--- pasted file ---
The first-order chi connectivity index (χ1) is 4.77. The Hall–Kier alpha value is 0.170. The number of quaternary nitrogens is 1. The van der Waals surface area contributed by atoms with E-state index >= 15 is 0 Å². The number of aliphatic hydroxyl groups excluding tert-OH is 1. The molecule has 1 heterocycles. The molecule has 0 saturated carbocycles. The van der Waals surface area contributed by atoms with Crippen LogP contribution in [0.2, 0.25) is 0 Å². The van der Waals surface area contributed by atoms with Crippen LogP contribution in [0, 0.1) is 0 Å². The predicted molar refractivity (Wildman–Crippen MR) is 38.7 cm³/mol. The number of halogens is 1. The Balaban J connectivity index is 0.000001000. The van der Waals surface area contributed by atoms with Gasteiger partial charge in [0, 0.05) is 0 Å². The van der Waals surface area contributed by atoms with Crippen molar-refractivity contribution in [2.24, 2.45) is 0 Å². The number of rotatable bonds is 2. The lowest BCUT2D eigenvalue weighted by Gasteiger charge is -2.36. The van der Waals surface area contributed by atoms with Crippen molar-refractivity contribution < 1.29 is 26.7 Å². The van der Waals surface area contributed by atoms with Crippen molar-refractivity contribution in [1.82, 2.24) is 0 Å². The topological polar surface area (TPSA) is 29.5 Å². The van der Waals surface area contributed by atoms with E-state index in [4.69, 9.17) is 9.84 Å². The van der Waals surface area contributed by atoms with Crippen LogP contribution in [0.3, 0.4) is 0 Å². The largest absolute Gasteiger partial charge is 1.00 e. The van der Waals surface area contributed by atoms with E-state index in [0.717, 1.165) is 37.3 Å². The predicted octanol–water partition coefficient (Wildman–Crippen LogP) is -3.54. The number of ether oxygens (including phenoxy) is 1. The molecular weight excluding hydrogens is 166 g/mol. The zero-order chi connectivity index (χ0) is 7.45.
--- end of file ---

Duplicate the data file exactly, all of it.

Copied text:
The first-order chi connectivity index (χ1) is 4.77. The Hall–Kier alpha value is 0.170. The number of quaternary nitrogens is 1. The van der Waals surface area contributed by atoms with E-state index >= 15 is 0 Å². The number of aliphatic hydroxyl groups excluding tert-OH is 1. The molecule has 1 heterocycles. The molecule has 0 saturated carbocycles. The van der Waals surface area contributed by atoms with Crippen LogP contribution in [0.2, 0.25) is 0 Å². The van der Waals surface area contributed by atoms with Crippen LogP contribution in [0, 0.1) is 0 Å². The predicted molar refractivity (Wildman–Crippen MR) is 38.7 cm³/mol. The number of halogens is 1. The Balaban J connectivity index is 0.000001000. The van der Waals surface area contributed by atoms with Gasteiger partial charge in [0, 0.05) is 0 Å². The van der Waals surface area contributed by atoms with Crippen molar-refractivity contribution in [2.24, 2.45) is 0 Å². The number of rotatable bonds is 2. The lowest BCUT2D eigenvalue weighted by Gasteiger charge is -2.36. The van der Waals surface area contributed by atoms with Crippen molar-refractivity contribution < 1.29 is 26.7 Å². The van der Waals surface area contributed by atoms with Crippen molar-refractivity contribution in [1.82, 2.24) is 0 Å². The topological polar surface area (TPSA) is 29.5 Å². The van der Waals surface area contributed by atoms with E-state index in [4.69, 9.17) is 9.84 Å². The van der Waals surface area contributed by atoms with Crippen LogP contribution in [0.3, 0.4) is 0 Å². The largest absolute Gasteiger partial charge is 1.00 e. The van der Waals surface area contributed by atoms with E-state index in [0.717, 1.165) is 37.3 Å². The predicted octanol–water partition coefficient (Wildman–Crippen LogP) is -3.54. The number of ether oxygens (including phenoxy) is 1. The molecular weight excluding hydrogens is 166 g/mol. The zero-order chi connectivity index (χ0) is 7.45.